The ‘Turtles Type System’

Ecstasy’s emphasis on predictability is perhaps best illustrated via the type system, known as the Turtles Type System, because it is bootstrapped on itself.

As in Smalltalk, everything in Ecstasy is an object, and all Ecstasy types are built out of other Ecstasy types. In other words, unlike in Java or C#, there is no secondary primitive type system and chars, ints, bits, and booleans are all objects.

In common with Java and C# there is a single root called Object — although, In Ecstasy, Object is an interface, not a class.

Technically the type system supports a long and rather intimidating-looking list of features. It is fully generic and fully reified, covariant, module-based, transitively closed, type-checked and type-safe.

The majority of type safety checks are performed by the compiler and re-checked by the link-time verifier, with only those checks in which the types cannot be fully known beforehand performed at runtime — specifically to allow support for type variance.

“The Ecstasy language rules automatically handle covariance and contravariance,” Purdy wrote in an email response to The New Stack. “And that saves the developer from all that nonsensical gibberish that you see in e.g. Java, like:

void putAll(Map<? extends K, ? extends V> m);

Or in Scala, like:

trait EventListener[-E] { def listen(e:E) }

(The minus sign in Scala indicates contravariance.)

There are many cases, though, in which the support for type variance implies (i.e. requires) runtime type checks,” Purdy said. “What Ecstasy does is to prevent obvious variance errors at compile time, but then do the necessary type checks at runtime as if you had added explicit type casts.

“As a result of these rules, in Ecstasy you almost never have to ‘cast.’ That’s probably one of the things that always stands out to me when I go back to working in Java — I have casts everywhere.”

Functions and tuples are prominent in the language, with support for multiple (and named) returns, optional (and named) parameters, lambdas, partial and complete argument binding, and currying.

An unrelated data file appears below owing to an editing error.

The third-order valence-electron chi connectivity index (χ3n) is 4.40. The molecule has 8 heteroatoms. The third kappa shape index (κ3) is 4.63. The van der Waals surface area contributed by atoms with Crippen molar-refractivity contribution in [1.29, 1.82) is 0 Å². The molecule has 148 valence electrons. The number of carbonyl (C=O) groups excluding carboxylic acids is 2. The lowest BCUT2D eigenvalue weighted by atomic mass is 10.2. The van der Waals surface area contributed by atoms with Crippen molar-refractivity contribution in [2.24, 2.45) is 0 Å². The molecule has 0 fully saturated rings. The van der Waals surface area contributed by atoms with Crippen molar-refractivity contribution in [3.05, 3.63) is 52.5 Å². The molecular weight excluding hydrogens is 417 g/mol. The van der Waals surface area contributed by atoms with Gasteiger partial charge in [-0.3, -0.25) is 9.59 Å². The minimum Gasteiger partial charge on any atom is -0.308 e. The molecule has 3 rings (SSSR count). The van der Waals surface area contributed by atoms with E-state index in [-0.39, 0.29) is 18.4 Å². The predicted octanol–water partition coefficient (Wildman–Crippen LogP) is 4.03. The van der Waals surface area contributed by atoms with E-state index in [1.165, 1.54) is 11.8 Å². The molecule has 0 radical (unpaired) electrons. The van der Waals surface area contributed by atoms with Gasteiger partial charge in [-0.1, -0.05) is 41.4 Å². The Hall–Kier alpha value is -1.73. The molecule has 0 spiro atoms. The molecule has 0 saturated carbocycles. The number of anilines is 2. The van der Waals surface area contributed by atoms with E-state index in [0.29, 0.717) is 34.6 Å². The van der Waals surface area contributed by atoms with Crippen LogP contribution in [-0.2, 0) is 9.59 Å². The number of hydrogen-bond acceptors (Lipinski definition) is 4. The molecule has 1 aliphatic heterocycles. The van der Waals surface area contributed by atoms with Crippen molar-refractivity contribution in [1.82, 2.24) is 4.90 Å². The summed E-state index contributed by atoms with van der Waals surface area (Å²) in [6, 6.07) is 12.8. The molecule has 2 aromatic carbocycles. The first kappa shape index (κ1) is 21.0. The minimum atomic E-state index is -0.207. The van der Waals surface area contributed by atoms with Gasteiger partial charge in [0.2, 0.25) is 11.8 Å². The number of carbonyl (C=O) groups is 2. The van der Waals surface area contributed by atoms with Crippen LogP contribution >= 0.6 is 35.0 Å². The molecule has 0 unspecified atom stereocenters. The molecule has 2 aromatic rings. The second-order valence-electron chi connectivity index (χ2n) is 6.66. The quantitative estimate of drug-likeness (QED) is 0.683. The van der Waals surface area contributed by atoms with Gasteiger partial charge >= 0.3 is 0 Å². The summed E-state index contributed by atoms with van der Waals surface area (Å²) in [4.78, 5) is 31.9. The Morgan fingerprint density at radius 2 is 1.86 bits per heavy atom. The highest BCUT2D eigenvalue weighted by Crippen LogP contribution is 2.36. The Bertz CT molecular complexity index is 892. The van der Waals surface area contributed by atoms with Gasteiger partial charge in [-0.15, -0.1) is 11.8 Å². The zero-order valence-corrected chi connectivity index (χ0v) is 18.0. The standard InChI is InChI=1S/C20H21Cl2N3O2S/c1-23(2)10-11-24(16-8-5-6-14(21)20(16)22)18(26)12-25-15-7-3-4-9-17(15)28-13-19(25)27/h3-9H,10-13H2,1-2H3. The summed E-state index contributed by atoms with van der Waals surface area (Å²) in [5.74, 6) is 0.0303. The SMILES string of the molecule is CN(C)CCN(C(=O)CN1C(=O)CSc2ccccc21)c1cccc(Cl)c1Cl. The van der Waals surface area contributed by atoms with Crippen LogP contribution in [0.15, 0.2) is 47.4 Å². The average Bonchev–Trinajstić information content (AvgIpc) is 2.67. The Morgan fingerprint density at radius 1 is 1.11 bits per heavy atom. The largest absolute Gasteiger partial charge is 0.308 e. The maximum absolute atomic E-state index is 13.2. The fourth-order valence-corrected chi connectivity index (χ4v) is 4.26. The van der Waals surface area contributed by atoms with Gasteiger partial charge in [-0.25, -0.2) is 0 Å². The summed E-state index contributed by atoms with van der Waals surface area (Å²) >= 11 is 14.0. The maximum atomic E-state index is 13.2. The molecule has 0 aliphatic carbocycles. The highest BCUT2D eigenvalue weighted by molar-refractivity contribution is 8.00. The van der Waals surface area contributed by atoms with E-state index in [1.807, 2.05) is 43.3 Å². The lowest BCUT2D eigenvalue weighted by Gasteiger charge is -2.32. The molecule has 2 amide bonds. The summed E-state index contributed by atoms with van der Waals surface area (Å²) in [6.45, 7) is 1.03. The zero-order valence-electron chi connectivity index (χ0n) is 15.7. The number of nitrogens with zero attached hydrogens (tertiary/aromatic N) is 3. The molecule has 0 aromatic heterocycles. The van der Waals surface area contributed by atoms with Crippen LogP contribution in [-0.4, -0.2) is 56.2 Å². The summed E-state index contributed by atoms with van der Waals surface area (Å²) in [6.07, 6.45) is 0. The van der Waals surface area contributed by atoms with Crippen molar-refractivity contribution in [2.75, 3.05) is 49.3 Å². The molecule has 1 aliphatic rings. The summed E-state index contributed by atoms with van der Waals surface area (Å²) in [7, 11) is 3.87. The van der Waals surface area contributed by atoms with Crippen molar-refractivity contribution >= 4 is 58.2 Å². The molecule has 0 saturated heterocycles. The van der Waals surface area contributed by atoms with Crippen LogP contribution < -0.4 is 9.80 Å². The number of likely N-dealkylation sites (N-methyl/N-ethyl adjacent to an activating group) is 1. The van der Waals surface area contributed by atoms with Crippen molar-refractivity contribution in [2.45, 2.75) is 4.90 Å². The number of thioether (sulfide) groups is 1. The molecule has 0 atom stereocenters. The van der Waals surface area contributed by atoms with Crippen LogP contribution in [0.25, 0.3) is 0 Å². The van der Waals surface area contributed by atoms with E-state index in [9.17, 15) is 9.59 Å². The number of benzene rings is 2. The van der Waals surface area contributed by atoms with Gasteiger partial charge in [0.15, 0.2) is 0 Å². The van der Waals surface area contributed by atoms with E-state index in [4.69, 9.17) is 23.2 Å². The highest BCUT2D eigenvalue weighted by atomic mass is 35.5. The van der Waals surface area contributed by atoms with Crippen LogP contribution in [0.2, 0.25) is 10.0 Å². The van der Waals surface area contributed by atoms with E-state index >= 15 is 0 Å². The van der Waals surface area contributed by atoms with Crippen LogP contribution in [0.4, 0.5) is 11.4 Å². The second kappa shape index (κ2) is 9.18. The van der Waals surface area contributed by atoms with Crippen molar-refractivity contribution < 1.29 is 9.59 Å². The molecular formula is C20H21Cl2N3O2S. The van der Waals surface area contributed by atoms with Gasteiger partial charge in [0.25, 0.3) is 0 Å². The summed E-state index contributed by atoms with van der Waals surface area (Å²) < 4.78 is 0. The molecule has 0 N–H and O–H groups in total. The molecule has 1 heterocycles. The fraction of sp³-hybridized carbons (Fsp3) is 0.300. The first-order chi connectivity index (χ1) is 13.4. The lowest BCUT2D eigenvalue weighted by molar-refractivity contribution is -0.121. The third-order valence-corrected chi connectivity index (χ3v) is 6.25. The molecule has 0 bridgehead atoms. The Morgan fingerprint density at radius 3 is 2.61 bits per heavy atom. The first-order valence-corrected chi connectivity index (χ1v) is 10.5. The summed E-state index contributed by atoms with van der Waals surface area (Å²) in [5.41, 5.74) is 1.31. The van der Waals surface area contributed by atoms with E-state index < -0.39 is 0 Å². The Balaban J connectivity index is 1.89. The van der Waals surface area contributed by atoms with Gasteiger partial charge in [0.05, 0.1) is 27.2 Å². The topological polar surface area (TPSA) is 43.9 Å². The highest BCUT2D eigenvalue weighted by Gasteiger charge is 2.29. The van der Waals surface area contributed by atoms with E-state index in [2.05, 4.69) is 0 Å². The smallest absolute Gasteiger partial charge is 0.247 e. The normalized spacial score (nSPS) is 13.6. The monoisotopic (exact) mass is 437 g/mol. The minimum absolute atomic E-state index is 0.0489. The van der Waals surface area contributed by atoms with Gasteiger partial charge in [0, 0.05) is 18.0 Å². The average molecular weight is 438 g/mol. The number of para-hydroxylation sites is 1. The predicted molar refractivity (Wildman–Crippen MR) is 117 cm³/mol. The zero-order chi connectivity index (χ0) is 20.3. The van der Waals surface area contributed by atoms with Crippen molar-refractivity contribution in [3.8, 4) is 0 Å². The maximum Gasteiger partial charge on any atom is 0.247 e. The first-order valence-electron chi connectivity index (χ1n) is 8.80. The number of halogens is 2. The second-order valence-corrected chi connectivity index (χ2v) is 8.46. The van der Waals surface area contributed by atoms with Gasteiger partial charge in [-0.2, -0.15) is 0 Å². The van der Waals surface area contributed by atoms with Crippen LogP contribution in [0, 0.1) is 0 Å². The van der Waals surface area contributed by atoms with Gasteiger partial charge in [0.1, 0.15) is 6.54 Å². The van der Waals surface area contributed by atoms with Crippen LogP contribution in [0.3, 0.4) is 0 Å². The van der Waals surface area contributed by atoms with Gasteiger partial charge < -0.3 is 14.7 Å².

Although it sounds complex, the features of the type system feel very carefully matched to the overall design of the language.  Ecstasy, Purdy said, also “doesn’t have to build on some external foundation; it is self-contained and fully self-referential.”

In practice, the type system is one of the things that makes Ecstasy code easy to read and pleasant to work with.

Another important aspect of Ecstasy’s design is that it has a sense of familiarity.  “We worked really hard to make the type system feel like other older type systems.” Purdy told us. “We patterned the feel primarily after Java and C#, but also some Smalltalk, Ruby and Python.”

That familiarity extends to the language syntax itself.  Ecstasy isn’t a terse language and, although there are differences, by design it intentionally feels very familiar to anyone who has written code using languages like Java, C# or Swift, much in the same way that Java did for developers coming to it from C++.

Here, for example, is the canonical “Hello World” app in Ecstasy taken from the examples in the project’s GitHub repo.

The XVM Runtime and Security

A key to understanding Ecstasy is its container-based runtime, called the XVM. Unlike an operating system container, code running within an Ecstasy container has no access to any operating system or hardware resources. The runtime also cannot host native code. You can see this from the list of XVM byte codes, which is extremely constrained.

“We set out to create a different runtime model,” Purdy said, “where by default your app has zero capabilities.”

What this means is that the app has to declare all the resources that it needs, which are then provided via Inversion of Control (IoC). In the “hello world” example presented previously, the code depends on its container to provide something that implements the console interface.

Everything is injected as interfaces rather than classes. As a consequence, anything can be easily mocked for testing. “When you deploy your app, and it needs a file system, if I’m running it in test I can just give it a fake filesystem in memory and I’ll throw it away when I’m done,” Purdy said. “I can run a thousand of those in parallel, and everything becomes mockable.”